1. Nature doesn’t always know best: The worst thing you can do for a piece of land is to “let nature take its course.” Once land is cleared, cultivated or modified by man — which is almost every place on Earth — invasive and opportunistic species bully their way in. Your job is to keep them at bay and create the right conditions so the native ecosystem can re-assert itself.
2. All things evolve toward complexity: The natural progression of plant life (except in arctic, desert and wetlands) begins with forbs and wildflowers, which are in turn dominated by more complex grasses. Woody plants and shrubs supplant these. Finally, trees take over. In prairie land like North Texas, that means you have to keep bully trees like cedar and honey locust from taking over the grasslands.
Above, Amy behind the wheel of her Ranger tractor.
3. Be the buffalo: One of the ways to do that is replicate natural forces, like buffalo which used to graze tree interlopers, confining them to creek corridors. New plants established themselves in the rain-holding soil divots that buffalo created with their hooves. So we graze with loppers and churn with a tractor and disc plow. Wildfire was another way to keep the prairie healthy, and we do a controlled burn of the fields every few years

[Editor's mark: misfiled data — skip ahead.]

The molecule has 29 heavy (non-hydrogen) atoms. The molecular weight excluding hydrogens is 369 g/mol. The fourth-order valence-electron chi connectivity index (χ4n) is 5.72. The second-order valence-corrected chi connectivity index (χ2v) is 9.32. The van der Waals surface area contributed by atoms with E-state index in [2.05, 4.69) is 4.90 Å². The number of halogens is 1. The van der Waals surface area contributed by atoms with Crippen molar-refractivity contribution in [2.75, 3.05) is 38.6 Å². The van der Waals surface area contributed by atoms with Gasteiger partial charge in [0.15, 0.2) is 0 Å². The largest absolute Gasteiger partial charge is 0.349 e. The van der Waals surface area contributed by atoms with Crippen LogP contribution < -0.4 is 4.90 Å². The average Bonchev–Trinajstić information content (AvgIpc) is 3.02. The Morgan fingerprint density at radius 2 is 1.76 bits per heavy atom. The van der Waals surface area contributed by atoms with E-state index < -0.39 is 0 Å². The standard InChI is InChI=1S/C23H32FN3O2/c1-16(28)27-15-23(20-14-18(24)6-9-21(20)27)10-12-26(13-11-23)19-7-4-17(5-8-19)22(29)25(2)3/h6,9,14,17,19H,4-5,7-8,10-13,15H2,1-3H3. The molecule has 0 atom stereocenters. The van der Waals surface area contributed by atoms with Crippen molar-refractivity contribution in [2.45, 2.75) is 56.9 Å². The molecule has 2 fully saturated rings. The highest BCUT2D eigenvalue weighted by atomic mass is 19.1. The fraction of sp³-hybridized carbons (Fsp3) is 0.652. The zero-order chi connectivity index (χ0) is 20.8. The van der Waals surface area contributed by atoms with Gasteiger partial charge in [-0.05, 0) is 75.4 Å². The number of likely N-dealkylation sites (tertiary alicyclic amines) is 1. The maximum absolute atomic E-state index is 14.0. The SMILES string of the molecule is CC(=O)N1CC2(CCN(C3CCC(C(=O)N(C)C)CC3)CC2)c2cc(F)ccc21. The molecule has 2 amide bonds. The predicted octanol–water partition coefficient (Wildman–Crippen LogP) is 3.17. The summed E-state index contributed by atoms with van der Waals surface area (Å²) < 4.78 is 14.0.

4. The edge is where life is: Where two ecosystems come together, life abounds, like where woods along the creek meet the meadows. Here shrubs and woody plants like possumhaw and turk's caps thrive that need protection from wind and harsh summer sun. The more edge, the more life. Plans at Osage Moon call for extending the prairie into the Back 40 cedar desert, creating a half-mile long, deeply lobed, grassland perfect for turkeys and ground birds like quail.